Can IME physicians be sued for injuring a plaintiff during an IME? The answer in some cases is YES.
The Washington Court in Reagan v. Newton 436 P.3d 411 (2019) dealt with the following allegation:
In May 2014, Dr. Newton, an orthopedic physician, and Dr. Dennis Chong, a physiatrist, performed Reagan’s IME. Reagan’s sister-in-law, Lisa Wilson, accompanied her to the examination and remained in the room throughout the exam.
Reagan told Dr. Newton that she had a previous injury to her left hip. During his physical examination, Dr. Newton had Reagan lie on her back. He then bent her left knee toward her chest and rotated her bent knee from the hip joint. Reagan told Dr. Newton that her hip would not rotate any further because of her previous injury, but Dr. Newton pushed her leg all the way down. Reagan screamed in pain, and Dr. Newton stated, “That was the reaction I was looking for.” Clerk’s Papers (CP) at 110. Wilson also recalls Reagan telling Dr. Newton “that’s as far as it goes” before he “yanked” on her leg, Regan crying out in pain, and Dr. Newton commenting about Reagan’s reaction. CP at 113-114. As a result of this maneuver, Reagan experienced excruciating pain in her hip. Wilson, who drove Reagan home, stated that Reagan continued to experience pain and discomfort after the IME concluded.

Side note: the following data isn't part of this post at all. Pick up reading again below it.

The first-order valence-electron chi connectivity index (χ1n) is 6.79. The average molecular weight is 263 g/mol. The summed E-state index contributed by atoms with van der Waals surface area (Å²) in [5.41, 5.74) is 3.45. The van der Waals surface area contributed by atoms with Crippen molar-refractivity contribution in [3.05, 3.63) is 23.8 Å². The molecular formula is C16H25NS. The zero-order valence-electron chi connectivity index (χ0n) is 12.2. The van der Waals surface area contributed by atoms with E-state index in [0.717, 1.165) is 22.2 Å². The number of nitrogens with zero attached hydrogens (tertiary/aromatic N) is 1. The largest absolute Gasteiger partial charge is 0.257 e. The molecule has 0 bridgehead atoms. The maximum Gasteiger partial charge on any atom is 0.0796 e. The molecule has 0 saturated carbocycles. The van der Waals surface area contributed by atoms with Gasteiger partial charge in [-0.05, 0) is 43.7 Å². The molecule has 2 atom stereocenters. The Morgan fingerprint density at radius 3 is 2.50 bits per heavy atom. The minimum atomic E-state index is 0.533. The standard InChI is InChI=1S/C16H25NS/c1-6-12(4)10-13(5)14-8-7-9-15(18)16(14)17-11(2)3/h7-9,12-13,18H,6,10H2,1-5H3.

Reagan subsequently filed a lawsuit against Dr. Newton in which she alleged that his negligence in manipulating her hip during the IME caused her injury. The complaint requested a judgment against Dr. Newton for damages suffered as a result of his negligence. The complaint did not assert a claim for medical battery.
The court, in a lengthy decision, found as follows:
We hold that (1) a physical examination during an IME that causes injury to the person being examined constitutes “health care” under RCW 7.70.010 and therefore Reagan was required to present expert testimony regarding breach of the standard of care, (2) the trial court properly dismissed Reagan’s medical malpractice claim against Dr. Newton because she did not present expert testimony addressing the applicable standard of care or whether Dr. Newton had breached that standard of care, and (3) Reagan can maintain a claim for medical battery under CR 15(b) even though she did not plead that claim and Reagan presented evidence in opposition to summary judgment that created a genuine issue of material fact regarding Dr. Newton’s liability for medical battery.
Accordingly, we affirm the trial court’s dismissal of Reagan’s medical malpractice claim, but we reverse the trial court’s dismissal of Reagan’s medical battery claim and remand for further proceedings.